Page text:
In fact, Lin received three offers; from the Mavericks, Lakers, and his hometown Warriors. Choosing the comforts of home after four years away, Lin signed with Golden State.

While Jeremy Lin has just burst onto the scene nationally in the last two weeks, he was hailed as a conquering hero in the highly populated San Francisco Asian-American community as soon as he became a Warrior last season. After all, there have not been many with Lin's ethnic and cultural background in NBA history.

Unfortunately, his stay in Golden State was a short one. Dec. 11, they waived him on the first day of training camp. Then he was picked up by the Houston Rockets, who waived him after the preseason ended and they already had three point guards and were thin at center.

The Knicks then snapped him up, and after toiling on the bench for the first six weeks of the season, Lin has burst onto the scene from nowhere like few have done before him. After his 25-point performance against New Jersey Feb. 4, Line became the Knicks starting point guard and has set the NBA on its collective ear.

His first start against Utah Feb. 6? 26 points on 10-17 shooting, while still dishing out eight assists. Two nights later at Washington, Lin poured in 23 points on 9-14 shooting while dishing out 10 assists.

But the breakout game that announced Jeremy Lin to the world came on national television. Friday, Feb. 10 the Knicks were hosting the Lakers on ESPN.

All Lin did was steal the show.

In shooting 13-23 from the field, Lin scored 38 points in leading New York to a 92-85 victory. Making the feat even more impressive was that he outscored future Hall-of-Famer Kobe Bryant by four points.

"Players don't usually come out of nowhere," Bryant told reporters after that game. "If you can go back and take a look, his skill level was probably there from the beginning. But no one ever noticed."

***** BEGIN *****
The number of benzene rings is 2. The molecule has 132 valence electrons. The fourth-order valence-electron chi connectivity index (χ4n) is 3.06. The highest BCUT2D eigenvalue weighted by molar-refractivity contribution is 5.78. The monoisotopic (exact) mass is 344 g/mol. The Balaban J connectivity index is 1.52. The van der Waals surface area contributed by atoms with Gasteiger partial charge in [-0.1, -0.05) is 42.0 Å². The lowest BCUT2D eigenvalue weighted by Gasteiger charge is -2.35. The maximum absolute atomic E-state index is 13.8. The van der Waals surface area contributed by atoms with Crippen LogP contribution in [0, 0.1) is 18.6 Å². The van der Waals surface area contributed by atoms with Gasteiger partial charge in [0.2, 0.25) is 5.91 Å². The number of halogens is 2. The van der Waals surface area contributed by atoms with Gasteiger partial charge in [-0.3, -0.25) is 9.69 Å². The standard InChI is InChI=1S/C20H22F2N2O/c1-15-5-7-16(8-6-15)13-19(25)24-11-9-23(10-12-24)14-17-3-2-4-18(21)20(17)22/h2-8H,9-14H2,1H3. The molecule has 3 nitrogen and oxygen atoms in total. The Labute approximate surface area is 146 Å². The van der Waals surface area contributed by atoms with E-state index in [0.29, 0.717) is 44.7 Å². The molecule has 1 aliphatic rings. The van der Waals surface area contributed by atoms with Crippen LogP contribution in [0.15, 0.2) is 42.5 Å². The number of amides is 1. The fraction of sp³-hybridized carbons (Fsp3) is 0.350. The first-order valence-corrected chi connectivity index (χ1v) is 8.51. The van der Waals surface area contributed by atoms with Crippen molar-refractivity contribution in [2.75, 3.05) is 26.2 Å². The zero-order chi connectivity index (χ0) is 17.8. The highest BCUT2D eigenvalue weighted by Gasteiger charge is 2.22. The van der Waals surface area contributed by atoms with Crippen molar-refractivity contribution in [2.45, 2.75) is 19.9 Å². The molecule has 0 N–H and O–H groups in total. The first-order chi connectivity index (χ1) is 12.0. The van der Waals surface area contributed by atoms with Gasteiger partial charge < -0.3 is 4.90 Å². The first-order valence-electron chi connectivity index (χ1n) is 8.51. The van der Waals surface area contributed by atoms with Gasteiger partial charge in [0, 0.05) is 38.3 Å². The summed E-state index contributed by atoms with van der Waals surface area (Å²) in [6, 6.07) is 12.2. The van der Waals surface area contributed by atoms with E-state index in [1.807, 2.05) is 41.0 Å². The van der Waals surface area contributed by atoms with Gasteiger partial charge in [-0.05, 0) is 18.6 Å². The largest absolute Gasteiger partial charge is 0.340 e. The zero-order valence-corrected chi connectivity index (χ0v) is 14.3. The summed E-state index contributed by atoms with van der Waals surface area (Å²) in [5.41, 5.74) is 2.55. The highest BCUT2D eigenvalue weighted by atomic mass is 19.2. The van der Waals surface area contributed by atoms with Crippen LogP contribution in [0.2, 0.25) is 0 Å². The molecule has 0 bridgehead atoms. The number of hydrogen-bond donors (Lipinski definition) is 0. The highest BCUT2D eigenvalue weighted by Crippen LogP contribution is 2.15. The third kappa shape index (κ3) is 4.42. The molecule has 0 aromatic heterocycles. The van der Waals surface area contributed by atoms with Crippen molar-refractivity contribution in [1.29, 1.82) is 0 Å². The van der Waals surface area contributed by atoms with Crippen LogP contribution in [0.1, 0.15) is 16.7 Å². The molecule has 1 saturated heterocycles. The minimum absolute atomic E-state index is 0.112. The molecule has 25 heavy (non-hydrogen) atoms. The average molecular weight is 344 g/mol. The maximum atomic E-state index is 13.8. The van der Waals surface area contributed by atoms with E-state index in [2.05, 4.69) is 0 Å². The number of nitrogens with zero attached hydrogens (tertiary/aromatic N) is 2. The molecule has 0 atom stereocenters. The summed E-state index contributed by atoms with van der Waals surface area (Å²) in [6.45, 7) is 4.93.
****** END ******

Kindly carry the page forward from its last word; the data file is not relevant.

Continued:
That certainly is no longer a problem.

"He's not a fluke," Knicks center Tyson Chandler, says of his new teammate. "You can tell when a guy isn't really that skilled but is just having a good stretch. This guy is skilled. He's fast. He gives the defense a problem, and he's really crafty at the rim."

So who is Jeremy Lin and what really makes him tick?

Here is what we do know. He is whip-smart. After all, he went to Harvard after earning that 4.2 GPA at one of the most demanding high schools on the west coast.

He is driven by others doubting him.

He, like Tim Tebow, who presided over "Tebowmania" during the football season, is a deeply religious young man.

But the glaring difference between Tebow and Lin, however, is that the Knicks are winning because of Lin; not in spite of him.

To all of the Tim Tebow apologists, your guy presided over some victories, but he was hardly the reason the Broncos had success late in the season. Denver's defense and special teams carried them to the playoffs; Tebow's leadership helped the offense manage ballgames and perhaps allowed his teammates to believe in something higher than themselves, but you cannot win games in the NFL with just that.

Jeremy Lin is winning games. Case-in-point, Tuesday night's buzzer beater nearly broke Twitter and made Lin a household name internationally. Add that to the Knicks six-game winning streak and Lin's streak of six straight 20-plus point nights, and you cannot make the argument that he doesn't make the Knicks better by his play. Many believe that is a valid claim as it concerns Tebow.